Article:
A report prepared for Congress recommends giving a civil agency responsibility for space traffic management work, but stops short of recommending which agency should take on the job.
The U.S. Federal Aviation Administration estimates it can take over the job of providing collision warnings for most satellites from the Air Force for “well under” $100 million if it receives authority to do so.
Defense Department and FAA officials foresee a gradual transition of space traffic management responsibilities from one agency to the other should the federal government decide to move head with such proposals.
The Federal Aviation Administration is willing to take on the task of informing commercial, civil and foreign satellite operators of possible on-orbit collisions, while leaving the Defense Department in charge of supporting military space missions.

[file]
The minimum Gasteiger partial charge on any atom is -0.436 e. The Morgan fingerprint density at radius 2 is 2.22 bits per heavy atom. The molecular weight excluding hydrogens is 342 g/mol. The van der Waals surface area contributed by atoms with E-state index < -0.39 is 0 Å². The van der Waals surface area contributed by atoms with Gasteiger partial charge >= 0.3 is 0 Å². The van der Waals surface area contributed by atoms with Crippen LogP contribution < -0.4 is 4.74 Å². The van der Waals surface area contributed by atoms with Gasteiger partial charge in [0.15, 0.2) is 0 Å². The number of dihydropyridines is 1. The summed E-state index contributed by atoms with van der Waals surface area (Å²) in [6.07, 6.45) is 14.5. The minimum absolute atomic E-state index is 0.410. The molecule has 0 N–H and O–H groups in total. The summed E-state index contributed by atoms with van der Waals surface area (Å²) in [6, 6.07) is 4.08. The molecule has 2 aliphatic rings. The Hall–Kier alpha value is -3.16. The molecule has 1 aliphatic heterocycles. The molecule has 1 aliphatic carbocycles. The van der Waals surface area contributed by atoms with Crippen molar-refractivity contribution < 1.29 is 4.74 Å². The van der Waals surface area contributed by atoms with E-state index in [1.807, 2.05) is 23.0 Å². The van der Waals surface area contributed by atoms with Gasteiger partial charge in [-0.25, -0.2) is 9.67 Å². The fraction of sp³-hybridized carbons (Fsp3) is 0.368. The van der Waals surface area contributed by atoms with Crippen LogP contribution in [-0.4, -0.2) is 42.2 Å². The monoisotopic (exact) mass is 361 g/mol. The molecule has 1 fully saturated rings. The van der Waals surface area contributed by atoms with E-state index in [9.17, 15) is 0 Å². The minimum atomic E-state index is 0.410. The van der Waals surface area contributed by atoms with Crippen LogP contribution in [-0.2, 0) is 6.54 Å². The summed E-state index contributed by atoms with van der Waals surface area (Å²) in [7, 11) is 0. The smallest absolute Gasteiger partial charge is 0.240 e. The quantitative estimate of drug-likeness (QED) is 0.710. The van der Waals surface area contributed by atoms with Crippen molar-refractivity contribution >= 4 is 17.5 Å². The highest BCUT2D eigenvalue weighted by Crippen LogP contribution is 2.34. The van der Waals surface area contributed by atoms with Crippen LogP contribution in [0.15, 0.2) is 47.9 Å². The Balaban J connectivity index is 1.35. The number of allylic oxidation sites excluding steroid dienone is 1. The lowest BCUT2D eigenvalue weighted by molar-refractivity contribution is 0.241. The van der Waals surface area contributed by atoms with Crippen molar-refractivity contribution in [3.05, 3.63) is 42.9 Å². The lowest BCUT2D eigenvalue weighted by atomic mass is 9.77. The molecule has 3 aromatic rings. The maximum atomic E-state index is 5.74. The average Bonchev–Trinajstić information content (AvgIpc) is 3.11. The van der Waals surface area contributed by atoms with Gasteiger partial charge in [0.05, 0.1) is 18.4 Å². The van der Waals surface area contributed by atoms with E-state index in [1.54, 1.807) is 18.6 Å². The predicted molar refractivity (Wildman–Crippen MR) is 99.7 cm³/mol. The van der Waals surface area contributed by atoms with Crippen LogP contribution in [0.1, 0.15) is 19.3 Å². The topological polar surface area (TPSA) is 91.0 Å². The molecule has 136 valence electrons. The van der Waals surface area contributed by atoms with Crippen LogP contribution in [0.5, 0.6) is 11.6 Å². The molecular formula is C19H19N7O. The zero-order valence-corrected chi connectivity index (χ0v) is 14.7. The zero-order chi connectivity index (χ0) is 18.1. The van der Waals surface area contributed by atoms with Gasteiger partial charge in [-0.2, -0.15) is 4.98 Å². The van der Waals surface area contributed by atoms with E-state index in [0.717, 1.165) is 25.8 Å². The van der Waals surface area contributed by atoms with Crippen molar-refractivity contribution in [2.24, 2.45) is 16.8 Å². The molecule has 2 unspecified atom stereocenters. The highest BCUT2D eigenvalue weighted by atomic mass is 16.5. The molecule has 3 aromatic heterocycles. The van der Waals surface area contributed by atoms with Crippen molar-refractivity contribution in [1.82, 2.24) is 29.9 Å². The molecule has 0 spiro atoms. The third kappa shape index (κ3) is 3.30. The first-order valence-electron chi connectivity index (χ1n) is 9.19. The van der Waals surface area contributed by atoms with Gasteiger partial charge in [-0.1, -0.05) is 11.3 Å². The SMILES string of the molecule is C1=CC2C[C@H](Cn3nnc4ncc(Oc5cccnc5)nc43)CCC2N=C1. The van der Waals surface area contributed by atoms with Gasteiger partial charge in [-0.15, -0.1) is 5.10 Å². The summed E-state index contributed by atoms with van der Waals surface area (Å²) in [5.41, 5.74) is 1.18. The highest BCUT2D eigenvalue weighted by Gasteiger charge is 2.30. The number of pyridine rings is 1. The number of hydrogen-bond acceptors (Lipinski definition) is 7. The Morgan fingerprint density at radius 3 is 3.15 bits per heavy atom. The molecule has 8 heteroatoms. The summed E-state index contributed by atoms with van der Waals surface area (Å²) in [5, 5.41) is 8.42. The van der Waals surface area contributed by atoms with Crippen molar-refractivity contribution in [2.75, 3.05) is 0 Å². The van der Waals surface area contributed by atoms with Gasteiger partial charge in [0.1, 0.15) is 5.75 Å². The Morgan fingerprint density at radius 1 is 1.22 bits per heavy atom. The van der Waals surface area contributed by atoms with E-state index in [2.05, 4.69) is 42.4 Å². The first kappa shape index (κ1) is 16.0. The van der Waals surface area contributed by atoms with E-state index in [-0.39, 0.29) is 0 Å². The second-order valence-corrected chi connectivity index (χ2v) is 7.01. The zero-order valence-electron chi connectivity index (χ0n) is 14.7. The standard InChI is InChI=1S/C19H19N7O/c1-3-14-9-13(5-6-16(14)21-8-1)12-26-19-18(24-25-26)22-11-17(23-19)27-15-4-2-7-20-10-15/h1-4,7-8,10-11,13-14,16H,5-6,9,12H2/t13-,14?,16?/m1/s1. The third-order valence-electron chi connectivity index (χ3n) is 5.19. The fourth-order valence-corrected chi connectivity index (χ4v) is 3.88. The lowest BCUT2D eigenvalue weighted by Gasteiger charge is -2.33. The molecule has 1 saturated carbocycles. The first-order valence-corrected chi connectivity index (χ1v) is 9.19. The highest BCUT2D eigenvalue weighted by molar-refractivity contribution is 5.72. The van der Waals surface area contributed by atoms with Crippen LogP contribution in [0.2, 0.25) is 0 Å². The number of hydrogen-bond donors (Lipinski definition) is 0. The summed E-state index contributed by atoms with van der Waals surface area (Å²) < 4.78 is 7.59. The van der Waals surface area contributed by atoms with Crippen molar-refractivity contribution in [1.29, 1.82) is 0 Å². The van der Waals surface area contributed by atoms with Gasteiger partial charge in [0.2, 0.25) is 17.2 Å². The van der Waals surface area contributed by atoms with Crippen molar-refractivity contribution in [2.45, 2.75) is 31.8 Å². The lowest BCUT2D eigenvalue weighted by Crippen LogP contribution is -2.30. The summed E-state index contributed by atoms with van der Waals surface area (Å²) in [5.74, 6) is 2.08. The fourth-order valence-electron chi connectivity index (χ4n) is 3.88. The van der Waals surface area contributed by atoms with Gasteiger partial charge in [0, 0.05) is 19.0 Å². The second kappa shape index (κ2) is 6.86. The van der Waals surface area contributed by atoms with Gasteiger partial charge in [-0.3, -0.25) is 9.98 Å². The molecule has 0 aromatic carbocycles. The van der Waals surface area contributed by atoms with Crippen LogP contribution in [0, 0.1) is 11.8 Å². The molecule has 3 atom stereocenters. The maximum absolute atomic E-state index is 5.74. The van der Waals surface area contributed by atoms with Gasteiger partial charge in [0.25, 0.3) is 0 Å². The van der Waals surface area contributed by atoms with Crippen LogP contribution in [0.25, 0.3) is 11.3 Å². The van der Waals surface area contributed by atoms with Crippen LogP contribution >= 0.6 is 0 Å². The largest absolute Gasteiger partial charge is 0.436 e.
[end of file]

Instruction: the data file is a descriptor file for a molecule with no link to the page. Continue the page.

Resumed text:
After passing the most comprehensive commercial space legislation in years in 2015, U.S. officials expect to spend this year preparing and reviewing reports required by that law rather than taking up new legislation.
The White House and members of U.S. Congress are in early discussions about how to give the FAA a greater role in monitoring the space environment and heading off collisions between commercial satellites, sources tell SpaceNews.
The deputy commander of Strategic Command said June 16 he could envision transitioning the duties currently performed by its Joint Space Operations Center to another organization, in much the same way that air traffic management is handled by the FAA.